First thing – understand and accept that Ph.D. is a life in itself and needs strong commitment. Most marital relationships don’t even last as long as a Ph.D. degree programme. So, keep everything else secondary and commit yourself to your Ph.D. research for at least 5 years. But like every relationship, your matrimony with your research can develop strains and spicing it up may help. So develop a hobby. Teach yourself a new art. Get involved in a social activity that does not require serious time commitment because research is still your legally wedded wife and adultery is a sin in the eyes of the Ph.D. Gods. I could not get into a romantic relationship because of my research but I used to talk to my parents every day. Also, my best friend was always available to talk to me about random shit. In the 3rd year of my Ph.D. I taught myself photoshop and how to use a DSLR. It was perhaps the best decision of my Ph.D. life. I chose street photography. I am an introvert and going out on streets and taking pictures of random people was challenging for me. I forced myself out in the streets and overcame my hesitation with people. It has helped me even in my professional career – I am better at approaching people and as a result, I have collaborated with quite a few of them which has resulted in co-authored publications. Every time I would get overwhelmed with my research I would take pictures and make some creative changes to it in photoshop. I have a curated Instagram page (@jamwalankur) where I post my best work and words of appreciation from my followers or random visitors to my page have kept my spirits buoyed. I also look at how I have progressed with my photography skills over the time which makes me appreciate myself.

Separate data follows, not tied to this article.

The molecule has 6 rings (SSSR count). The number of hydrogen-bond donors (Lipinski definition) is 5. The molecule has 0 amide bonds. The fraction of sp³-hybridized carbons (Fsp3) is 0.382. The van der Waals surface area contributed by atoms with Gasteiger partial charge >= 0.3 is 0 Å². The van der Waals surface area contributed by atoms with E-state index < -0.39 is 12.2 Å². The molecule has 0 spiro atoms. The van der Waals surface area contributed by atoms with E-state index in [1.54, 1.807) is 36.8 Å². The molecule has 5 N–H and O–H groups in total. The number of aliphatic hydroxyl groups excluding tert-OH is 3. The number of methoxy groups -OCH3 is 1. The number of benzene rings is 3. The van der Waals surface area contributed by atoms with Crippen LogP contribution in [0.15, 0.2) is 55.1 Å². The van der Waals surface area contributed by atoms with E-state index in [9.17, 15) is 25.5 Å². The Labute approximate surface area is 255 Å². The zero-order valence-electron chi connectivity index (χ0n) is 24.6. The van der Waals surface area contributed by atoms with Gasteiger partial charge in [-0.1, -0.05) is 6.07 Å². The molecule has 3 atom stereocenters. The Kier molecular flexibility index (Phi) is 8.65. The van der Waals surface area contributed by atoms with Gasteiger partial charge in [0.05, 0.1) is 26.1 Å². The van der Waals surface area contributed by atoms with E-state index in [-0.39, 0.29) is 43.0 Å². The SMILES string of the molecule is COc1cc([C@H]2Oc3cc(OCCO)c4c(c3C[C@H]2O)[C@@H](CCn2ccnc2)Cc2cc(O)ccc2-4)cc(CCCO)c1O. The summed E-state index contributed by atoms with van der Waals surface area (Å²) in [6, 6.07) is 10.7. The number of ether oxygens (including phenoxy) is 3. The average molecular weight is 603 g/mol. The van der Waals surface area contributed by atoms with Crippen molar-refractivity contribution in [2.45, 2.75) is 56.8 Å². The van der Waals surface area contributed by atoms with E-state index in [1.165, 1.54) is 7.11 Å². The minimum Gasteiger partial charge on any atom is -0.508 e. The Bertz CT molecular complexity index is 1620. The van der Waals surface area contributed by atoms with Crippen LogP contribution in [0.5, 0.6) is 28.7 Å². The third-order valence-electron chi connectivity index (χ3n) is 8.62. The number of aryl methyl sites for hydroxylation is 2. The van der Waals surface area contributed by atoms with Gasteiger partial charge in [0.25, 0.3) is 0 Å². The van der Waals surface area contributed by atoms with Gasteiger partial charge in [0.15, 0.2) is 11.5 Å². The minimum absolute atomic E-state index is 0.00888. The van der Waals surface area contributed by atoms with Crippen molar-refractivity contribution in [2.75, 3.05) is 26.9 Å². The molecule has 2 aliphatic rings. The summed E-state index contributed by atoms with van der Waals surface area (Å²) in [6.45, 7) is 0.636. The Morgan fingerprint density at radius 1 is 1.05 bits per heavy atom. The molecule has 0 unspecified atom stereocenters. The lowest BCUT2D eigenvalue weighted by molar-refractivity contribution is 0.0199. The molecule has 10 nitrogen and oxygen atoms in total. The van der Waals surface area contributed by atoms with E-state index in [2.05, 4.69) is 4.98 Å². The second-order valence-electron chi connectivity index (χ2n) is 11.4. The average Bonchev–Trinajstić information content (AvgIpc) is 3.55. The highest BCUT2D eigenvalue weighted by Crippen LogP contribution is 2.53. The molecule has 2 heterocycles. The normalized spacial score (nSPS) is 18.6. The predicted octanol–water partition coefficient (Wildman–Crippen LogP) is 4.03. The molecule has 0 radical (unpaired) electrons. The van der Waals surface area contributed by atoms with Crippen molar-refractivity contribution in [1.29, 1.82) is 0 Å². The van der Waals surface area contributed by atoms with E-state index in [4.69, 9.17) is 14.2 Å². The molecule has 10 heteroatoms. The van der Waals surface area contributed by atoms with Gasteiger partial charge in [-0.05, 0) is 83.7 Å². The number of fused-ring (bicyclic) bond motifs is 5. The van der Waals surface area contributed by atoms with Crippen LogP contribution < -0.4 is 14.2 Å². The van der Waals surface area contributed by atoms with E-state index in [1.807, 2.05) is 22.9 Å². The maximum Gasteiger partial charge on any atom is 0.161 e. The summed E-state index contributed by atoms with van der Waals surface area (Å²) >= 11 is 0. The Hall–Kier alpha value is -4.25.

Apart from photography, I learned to read music sheets and play a bit of classical guitar. Music is a great way to overcome the worst of the days. Learning an instrument is not easy but your little progress can pull you out of your misery. I also traveled a lot. Now how can you travel while you are a student? Work hard in the lab, generate a lot of meaningful data and present it at foreign conferences. I always used to take 2 to 3 personal days after conferences. Since the travel to the site of conferences is usually sponsored by the supervisor, university, or the conference organizer, reaching and returning from the travel site is covered. While attending conferences I never stayed in a hotel and instead lived in hostels or rented a place through Airbnb. This allowed me to connect with more travelers and enjoy the secrets of the cities that the people living in fancy hotels do not know about. I was also lucky to travel to the Arctic because of a collaborative project and got some amazing photos (check them out on my Instagram page @jamwalankur).
In the end, when I look back at my journey towards earning a doctorate, I see my path dotted with beautiful experiences that always overpowered the trap of negativity that a Ph.D. project may bring with it sometimes. Oh yes, one more advice – avoid negative people. All Ph.D. students are under a lot of stress and I am more than happy to sit with another miserable student and make jokes about our miseries. However, I am not willing to let another student tell me about his/her miserable life and make me feel bad about my choice of doing a Ph.D. Be selfish and stay away from negative people. They need a therapist and it is not your responsibility to make them feel better. I had one such friend who would call me at random hours and tell me how Ph.D. sucks. At first, I thought that as a friend and a fellow Ph.D. student I should lend my ears to this poor chap but then I began realizing that he was making me sad and depressed. So I stopped taking his calls. I have heard that he is still miserable, rolled back from Ph.D. to a masters degree, had serious issues with his supervisor, has not finished his master’s degree even after 3.5 years, and continues to drive people out of his life. So I think it is better to leave such people in the hands of professional therapists. Rather enjoy your life towards earning a doctorate with pride and learn few more fun skills so that when you finally defend your thesis you know how to impress people with not just the powerpoint presentation of your data.